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Is it possible to customise a breadboard to suite a project?

Basically, I need to design a model of a "street" that has roads, and buildings on a breadboard that interacts with a Pi but making the wires as less visible as possible but I don't want to break it and it loses it's functionality.. Is this possible, or, could anyone recommend any alternatives?

P.S. there were no tags for this specifically

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    Can you elaborate? I'm not sure I know what you mean... – Jivings Oct 7 '12 at 2:50
  • @Jivings Thank you for your reply. Basically, I want to make a model of a street, so it would have buildings, traffic lights etc using paper mesh etc.. But it will actually be on the breadboard which connects to the Pi.. Is this better? haha – Phorce Oct 7 '12 at 10:06
  • I also added a breadboard tag for you. – Jivings Oct 7 '12 at 11:13
  • Breadboards are only used for prototyping.I recommend something more stable if its going to be permanent. Etching a PCB would better if you don't want wires to be visible. – ArchHaskeller Oct 7 '12 at 17:38
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I don't see any reason why you can't buy a standard breadboard, or a few of them, and then set them up how you are asking.

Breadboards usually have jigsaw type connections so that you can clip them all together. You can then just connect up your electronics and build your model on top of it all.

  • Aha thank you for your reply :D!! That's great to know, I just didn't want to buy it and then it didn't work.. Basically, I just need to use LEDS for some traffic lights as well as some street lights (models i've made using a 3D printer) so was thinking about glueing them onto the board but without breaking it haha! – Phorce Oct 7 '12 at 11:54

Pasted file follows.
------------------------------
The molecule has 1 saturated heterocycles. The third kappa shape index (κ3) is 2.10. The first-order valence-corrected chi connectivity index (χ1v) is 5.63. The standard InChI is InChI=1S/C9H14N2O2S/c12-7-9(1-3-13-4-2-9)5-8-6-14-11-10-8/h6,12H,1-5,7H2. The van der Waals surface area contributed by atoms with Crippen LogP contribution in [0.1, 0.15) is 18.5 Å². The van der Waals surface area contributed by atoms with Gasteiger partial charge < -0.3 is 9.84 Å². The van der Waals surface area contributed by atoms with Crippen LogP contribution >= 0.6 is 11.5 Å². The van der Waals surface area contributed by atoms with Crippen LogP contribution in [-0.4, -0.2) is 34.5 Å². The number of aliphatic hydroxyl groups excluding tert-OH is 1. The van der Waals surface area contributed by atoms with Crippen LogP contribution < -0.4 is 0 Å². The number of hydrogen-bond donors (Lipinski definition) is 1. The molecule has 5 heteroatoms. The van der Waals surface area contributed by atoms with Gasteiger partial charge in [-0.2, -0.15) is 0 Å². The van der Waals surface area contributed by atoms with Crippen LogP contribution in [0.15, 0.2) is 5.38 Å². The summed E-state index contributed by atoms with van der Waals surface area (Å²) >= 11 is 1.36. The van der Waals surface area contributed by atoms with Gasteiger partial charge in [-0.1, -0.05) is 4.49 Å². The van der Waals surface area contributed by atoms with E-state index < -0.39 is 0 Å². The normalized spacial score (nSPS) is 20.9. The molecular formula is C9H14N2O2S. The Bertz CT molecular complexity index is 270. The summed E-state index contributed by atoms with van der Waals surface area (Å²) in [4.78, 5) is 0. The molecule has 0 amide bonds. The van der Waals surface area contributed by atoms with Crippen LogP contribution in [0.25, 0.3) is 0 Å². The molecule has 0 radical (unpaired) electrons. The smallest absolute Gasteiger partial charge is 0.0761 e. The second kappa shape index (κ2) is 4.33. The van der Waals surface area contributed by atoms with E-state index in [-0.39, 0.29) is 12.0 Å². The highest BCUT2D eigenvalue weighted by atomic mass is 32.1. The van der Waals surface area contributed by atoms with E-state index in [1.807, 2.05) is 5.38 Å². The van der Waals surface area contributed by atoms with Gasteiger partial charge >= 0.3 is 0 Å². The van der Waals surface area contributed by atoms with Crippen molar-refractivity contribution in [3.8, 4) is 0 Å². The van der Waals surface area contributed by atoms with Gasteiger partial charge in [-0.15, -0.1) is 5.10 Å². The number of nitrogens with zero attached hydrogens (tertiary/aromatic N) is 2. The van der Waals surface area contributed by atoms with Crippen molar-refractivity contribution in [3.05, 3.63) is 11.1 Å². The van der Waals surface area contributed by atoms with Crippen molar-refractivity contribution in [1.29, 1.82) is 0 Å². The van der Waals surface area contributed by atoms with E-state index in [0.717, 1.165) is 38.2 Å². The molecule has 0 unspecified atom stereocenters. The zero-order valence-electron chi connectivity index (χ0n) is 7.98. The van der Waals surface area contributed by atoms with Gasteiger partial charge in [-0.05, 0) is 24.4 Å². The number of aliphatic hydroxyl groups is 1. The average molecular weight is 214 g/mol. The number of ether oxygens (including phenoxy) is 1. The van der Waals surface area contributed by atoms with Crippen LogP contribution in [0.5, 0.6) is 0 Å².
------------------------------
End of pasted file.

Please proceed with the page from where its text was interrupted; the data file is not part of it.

• Should be fine, they are pretty simple pieces of kit. – Jivings Oct 7 '12 at 12:27
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It doesn't sound like the geometry of standard breadboards and especially the connections within is likely to be a good fit for your project.

You might be able to use one of the smallest breadboard modules everywhere you need something.

Or you could buy just the terminal strips usually found on the outside, and not the "IC" modules that form the core of most breadboard setups.

But you might also want to look into other prototyping technologies, such as point to point wiring, pre-drilled generic PC boards, wire wrap, dead-bug construction, even prototype PC boards.

  • Thanks for your reply? Something like this? amazon.co.uk/gp/product/B007G4O5EU i get the idea, since I only need to control the models of the traffic lights so I can simply add the breadboards to where the traffic lights instead of the whole thing on a breadboard.. – Phorce Oct 7 '12 at 18:34
  • Yes, you should be able to find those little ones individually, or in a package of several. But after a few to test your design, you might as well make PC boards, or use the premade PC boards with the same layout as those. – Chris Stratton Oct 7 '12 at 18:36
  • I just need this to demonstrate how Speech can interact within the real-world (but using a model) so I don't think it needs to be on a PCB because it will just be shown once and probably never shown again haha! Thanks :)! – Phorce Oct 8 '12 at 13:43

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